Charlie Mortimer

Charlie Mortimer was born in 1952 and educated at Wellesley House, Broadstairs and (reluctantly) Eton. He has been, among other things, an officer in the Coldstream Guards, a vintage car restorer, an estate agent, a roughneck on an oil rig, a pop group manager, a mechanic in Africa, a manufacturer of boxer shorts and an antiques dealer. He currently describes himself as a 'middle aged, middle class spiv (mostly retired)'.

Daphne Du Maurier

Daphne du Maurier (1907-89) was born in London, the daughter of the famous actor-manager Sir Gerald du Maurier and granddaughter of George du Maurier, the author and artist. In 1931 her first novel, The Loving Spirit, was published. A biography of her father and three other novels followed, but it was the novel Rebecca that launched her into the literary stratosphere and made her one of the most popular authors of her day. In 1932, du Maurier married Major Frederick Browning, with whom she had three children.Many of du Maurier's bestselling novels and short stories were adapted into award-winning films, including Alfred Hitchcock's The Birds and Nicolas Roeg's Don't Look Now. In 1969 du Maurier was awarded a DBE. She lived most of her life in Cornwall, the setting for many of her books.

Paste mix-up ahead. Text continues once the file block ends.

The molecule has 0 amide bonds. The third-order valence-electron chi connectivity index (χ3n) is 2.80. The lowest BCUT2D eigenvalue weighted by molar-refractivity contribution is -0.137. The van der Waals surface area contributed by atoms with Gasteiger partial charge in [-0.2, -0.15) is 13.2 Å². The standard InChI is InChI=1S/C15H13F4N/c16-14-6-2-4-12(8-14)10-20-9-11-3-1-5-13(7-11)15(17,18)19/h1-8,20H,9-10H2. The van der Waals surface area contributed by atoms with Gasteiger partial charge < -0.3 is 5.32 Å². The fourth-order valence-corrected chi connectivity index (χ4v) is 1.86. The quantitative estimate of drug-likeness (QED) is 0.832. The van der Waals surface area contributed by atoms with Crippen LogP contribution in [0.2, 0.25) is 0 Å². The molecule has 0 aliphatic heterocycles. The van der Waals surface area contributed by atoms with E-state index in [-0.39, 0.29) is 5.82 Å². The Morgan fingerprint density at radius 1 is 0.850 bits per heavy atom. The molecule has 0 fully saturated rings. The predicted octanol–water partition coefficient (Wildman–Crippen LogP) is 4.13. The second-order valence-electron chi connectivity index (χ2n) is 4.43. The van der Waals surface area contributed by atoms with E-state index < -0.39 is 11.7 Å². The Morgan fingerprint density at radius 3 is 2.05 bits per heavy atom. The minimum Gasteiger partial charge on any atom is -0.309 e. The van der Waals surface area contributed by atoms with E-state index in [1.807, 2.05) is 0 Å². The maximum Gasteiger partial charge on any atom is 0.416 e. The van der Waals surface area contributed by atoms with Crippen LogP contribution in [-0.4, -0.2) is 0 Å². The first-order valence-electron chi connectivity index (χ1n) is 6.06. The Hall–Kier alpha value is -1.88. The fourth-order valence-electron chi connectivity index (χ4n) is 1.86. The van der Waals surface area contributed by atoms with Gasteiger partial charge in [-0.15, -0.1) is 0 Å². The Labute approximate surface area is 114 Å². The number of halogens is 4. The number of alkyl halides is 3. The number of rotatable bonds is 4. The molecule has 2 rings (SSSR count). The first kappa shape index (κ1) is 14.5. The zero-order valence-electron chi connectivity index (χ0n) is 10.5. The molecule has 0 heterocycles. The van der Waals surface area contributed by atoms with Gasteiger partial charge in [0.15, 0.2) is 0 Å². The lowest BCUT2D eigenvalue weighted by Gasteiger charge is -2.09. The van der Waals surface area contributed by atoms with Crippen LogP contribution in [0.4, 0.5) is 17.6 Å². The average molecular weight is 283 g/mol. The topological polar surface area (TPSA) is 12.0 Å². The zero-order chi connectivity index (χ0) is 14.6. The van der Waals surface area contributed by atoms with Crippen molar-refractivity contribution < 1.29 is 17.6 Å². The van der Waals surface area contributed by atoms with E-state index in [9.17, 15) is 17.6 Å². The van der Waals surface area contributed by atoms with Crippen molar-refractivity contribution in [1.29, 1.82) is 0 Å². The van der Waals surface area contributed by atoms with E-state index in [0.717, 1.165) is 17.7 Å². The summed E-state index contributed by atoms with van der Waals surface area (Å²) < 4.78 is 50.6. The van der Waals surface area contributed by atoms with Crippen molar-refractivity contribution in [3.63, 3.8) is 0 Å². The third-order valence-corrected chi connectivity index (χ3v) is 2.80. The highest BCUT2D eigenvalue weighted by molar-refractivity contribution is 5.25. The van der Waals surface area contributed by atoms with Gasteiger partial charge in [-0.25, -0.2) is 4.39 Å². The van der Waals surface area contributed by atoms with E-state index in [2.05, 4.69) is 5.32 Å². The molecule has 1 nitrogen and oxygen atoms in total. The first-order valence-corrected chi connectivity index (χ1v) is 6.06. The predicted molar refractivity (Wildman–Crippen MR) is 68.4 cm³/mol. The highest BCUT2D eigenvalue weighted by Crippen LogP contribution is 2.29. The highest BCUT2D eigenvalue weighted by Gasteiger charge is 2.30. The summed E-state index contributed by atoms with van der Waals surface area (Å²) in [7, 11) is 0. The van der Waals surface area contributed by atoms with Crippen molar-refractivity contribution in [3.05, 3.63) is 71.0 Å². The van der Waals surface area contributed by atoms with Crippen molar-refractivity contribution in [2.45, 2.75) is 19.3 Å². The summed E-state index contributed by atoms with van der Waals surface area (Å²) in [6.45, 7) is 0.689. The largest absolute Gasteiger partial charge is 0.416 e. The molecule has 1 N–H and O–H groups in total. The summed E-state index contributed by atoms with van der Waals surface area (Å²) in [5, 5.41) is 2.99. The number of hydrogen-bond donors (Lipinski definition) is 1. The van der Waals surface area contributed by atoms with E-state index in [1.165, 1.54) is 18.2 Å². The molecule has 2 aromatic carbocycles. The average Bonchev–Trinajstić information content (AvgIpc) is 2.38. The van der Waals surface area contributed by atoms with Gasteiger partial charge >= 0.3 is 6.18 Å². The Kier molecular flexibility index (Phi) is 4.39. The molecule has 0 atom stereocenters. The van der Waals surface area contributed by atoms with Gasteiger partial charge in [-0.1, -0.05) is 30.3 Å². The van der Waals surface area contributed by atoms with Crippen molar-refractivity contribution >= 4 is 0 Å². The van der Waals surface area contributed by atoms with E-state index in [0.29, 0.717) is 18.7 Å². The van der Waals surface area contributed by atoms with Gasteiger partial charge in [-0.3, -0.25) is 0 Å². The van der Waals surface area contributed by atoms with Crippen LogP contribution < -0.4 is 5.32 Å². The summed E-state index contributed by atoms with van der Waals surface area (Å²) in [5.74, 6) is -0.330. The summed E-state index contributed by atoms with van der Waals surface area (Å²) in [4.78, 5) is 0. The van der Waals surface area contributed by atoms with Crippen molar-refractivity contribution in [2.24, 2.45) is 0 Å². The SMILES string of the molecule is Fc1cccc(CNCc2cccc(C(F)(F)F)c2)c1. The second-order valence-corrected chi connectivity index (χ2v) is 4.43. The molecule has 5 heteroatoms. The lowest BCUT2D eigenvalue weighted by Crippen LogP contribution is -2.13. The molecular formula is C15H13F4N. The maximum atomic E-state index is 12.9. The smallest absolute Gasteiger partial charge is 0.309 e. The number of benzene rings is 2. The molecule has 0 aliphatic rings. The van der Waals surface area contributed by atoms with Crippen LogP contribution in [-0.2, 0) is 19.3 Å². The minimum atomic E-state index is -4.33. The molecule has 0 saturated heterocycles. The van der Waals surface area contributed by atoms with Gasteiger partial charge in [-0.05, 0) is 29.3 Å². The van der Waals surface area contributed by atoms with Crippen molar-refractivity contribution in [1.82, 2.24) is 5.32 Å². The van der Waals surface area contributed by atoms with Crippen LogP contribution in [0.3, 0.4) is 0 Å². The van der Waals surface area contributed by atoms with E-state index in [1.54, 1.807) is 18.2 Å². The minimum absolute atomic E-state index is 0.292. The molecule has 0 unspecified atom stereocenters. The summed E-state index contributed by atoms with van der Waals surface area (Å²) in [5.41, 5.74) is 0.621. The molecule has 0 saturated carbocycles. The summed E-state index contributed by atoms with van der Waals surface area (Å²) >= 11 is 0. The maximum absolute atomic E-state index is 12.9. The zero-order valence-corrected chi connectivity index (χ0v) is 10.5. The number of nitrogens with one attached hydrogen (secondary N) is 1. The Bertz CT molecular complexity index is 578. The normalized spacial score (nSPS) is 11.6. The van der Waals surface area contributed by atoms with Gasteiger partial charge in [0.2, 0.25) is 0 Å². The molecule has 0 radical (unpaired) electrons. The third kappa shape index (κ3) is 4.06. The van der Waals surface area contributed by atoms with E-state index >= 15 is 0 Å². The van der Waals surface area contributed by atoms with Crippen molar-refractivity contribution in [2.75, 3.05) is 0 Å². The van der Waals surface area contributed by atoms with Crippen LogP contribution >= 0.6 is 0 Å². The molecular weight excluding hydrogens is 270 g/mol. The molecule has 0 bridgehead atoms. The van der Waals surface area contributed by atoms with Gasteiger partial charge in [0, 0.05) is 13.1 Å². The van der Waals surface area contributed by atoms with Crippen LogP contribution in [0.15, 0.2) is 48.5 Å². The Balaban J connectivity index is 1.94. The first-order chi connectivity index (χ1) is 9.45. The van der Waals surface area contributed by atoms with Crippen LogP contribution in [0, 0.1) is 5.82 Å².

David Sedaris